When scrolling through the television lineup on your TV Guide, you’ll see a fraternization of shows glorifying sex, violence and deceit.
It’s one bad show after another, each one depending on more negative values than the next to achieve the highest ratings. The selection is awful when compared to that of our childhoods. It’s what makes me miss shows like Little House on the Prairie. Little House on the Prairie was a plethora of good values taught to our children through the Ingall family’s example.
Value of hard work
First, they taught us the value of hard work.
This was a family that had no television, computers or iPads, and their free time was typically spent learning new skills or doing family activities.
Living on the farm isn’t easy; it requires dedication, early hours and the drive to make the farm succeed. Back in those days, people like the Ingalls depended on a good crop to see them through the winter. Each of the Ingalls had their daily chores to do their part and help out.
Each child worked more in a day than most modern kids do in a month, or for some, a year!
Honesty and Quality of character
Secondly, Little House on the Prairie taught us honesty and quality of character.
The Ingalls held a strong belief in God and the principles of the Bible, which promote selflessness and truth-telling, among hundreds of other notable actions and characteristics.
Each family member was taught that lying was wrong and that you should care for others more than yourself. It’s because of this that many children watching the show learned to treat others with respect and dignity. It also encouraged more honest actions and better family dynamics in the home. There’s a lot to be learned in today’s society from this.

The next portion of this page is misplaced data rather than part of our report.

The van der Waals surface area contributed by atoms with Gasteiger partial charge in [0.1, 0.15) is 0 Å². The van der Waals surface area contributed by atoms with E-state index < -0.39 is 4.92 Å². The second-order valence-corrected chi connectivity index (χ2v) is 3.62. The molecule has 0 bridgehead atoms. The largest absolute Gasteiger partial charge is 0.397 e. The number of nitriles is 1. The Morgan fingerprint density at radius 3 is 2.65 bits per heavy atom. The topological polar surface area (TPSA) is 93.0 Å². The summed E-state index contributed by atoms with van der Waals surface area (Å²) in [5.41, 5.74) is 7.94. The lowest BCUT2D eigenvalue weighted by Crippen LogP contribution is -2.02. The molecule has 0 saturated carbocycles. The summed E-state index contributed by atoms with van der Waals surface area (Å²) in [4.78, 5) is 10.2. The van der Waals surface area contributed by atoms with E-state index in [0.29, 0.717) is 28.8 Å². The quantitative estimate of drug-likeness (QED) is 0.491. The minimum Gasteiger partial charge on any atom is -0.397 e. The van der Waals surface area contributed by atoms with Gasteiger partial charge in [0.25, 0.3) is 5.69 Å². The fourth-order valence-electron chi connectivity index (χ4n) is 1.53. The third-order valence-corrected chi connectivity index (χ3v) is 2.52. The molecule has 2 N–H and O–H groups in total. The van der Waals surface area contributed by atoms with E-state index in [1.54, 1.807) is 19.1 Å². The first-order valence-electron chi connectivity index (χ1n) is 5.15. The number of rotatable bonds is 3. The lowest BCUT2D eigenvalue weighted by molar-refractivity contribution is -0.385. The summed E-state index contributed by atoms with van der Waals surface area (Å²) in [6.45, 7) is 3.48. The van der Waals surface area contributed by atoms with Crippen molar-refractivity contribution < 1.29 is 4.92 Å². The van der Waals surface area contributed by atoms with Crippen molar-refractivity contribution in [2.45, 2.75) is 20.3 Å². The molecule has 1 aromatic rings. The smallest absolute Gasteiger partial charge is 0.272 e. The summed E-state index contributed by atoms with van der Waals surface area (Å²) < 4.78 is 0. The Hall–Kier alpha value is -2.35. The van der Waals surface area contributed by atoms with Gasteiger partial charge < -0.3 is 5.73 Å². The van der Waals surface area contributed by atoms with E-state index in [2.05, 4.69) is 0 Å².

Family and support
Lastly, it taught us to support one another no matter what. Early settlers in that time faced many hardships, anything from a shortage of crops to severe winter storms that would wipe out livestock. There was also the matter of sickness and disease that threatened the lives of settlers and their families. Each family looked out for one another.
If one was suffering, the others would step up to provide essential needs and assistance to help them out. This was a time before government programs coddled much more fortunate individuals, so it was up to each family to ensure the safety of their own as well as others.
Little House on the Prairie showed a closely-knit community that truly cared for each and every member, even the not-so-favorable ones who were little more than antagonists. It was this godly love that held the Ingalls together through all the trials they faced.
The difference between the culture of our youth and the one we see together is so great that it’s hard to imagine a show like Little House on the Prairie ever existed, but it did. In this author’s humble opinion, every family should start watching this series with their children to instill positive values and a wholesome TV viewing experience.